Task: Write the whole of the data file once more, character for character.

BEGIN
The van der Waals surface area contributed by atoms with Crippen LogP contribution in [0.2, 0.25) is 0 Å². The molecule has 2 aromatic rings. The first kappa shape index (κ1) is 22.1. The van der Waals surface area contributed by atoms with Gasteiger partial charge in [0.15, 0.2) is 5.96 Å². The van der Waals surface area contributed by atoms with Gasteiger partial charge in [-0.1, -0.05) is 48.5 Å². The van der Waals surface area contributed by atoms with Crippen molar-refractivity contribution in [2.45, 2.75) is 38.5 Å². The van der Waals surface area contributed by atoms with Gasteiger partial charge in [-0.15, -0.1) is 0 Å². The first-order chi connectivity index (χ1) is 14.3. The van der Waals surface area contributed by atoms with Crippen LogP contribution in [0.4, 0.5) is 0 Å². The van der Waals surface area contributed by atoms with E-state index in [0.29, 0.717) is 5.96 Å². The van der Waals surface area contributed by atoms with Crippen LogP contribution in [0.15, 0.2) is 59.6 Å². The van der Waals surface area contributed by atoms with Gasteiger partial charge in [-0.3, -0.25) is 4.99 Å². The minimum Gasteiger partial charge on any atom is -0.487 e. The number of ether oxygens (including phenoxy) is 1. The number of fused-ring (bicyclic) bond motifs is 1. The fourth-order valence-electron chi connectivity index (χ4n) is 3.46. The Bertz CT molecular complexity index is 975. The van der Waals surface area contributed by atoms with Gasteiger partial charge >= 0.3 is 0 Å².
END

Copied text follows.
The van der Waals surface area contributed by atoms with Crippen LogP contribution in [0.2, 0.25) is 0 Å². The molecule has 2 aromatic rings. The first kappa shape index (κ1) is 22.1. The van der Waals surface area contributed by atoms with Gasteiger partial charge in [0.15, 0.2) is 5.96 Å². The van der Waals surface area contributed by atoms with Gasteiger partial charge in [-0.1, -0.05) is 48.5 Å². The van der Waals surface area contributed by atoms with Crippen molar-refractivity contribution in [2.45, 2.75) is 38.5 Å². The van der Waals surface area contributed by atoms with Gasteiger partial charge in [-0.15, -0.1) is 0 Å². The first-order chi connectivity index (χ1) is 14.3. The van der Waals surface area contributed by atoms with Crippen LogP contribution in [0.4, 0.5) is 0 Å². The van der Waals surface area contributed by atoms with E-state index in [0.29, 0.717) is 5.96 Å². The van der Waals surface area contributed by atoms with Crippen LogP contribution in [0.15, 0.2) is 59.6 Å². The van der Waals surface area contributed by atoms with Gasteiger partial charge in [-0.3, -0.25) is 4.99 Å². The minimum Gasteiger partial charge on any atom is -0.487 e. The number of ether oxygens (including phenoxy) is 1. The number of fused-ring (bicyclic) bond motifs is 1. The fourth-order valence-electron chi connectivity index (χ4n) is 3.46. The Bertz CT molecular complexity index is 975. The van der Waals surface area contributed by atoms with Gasteiger partial charge >= 0.3 is 0 Å².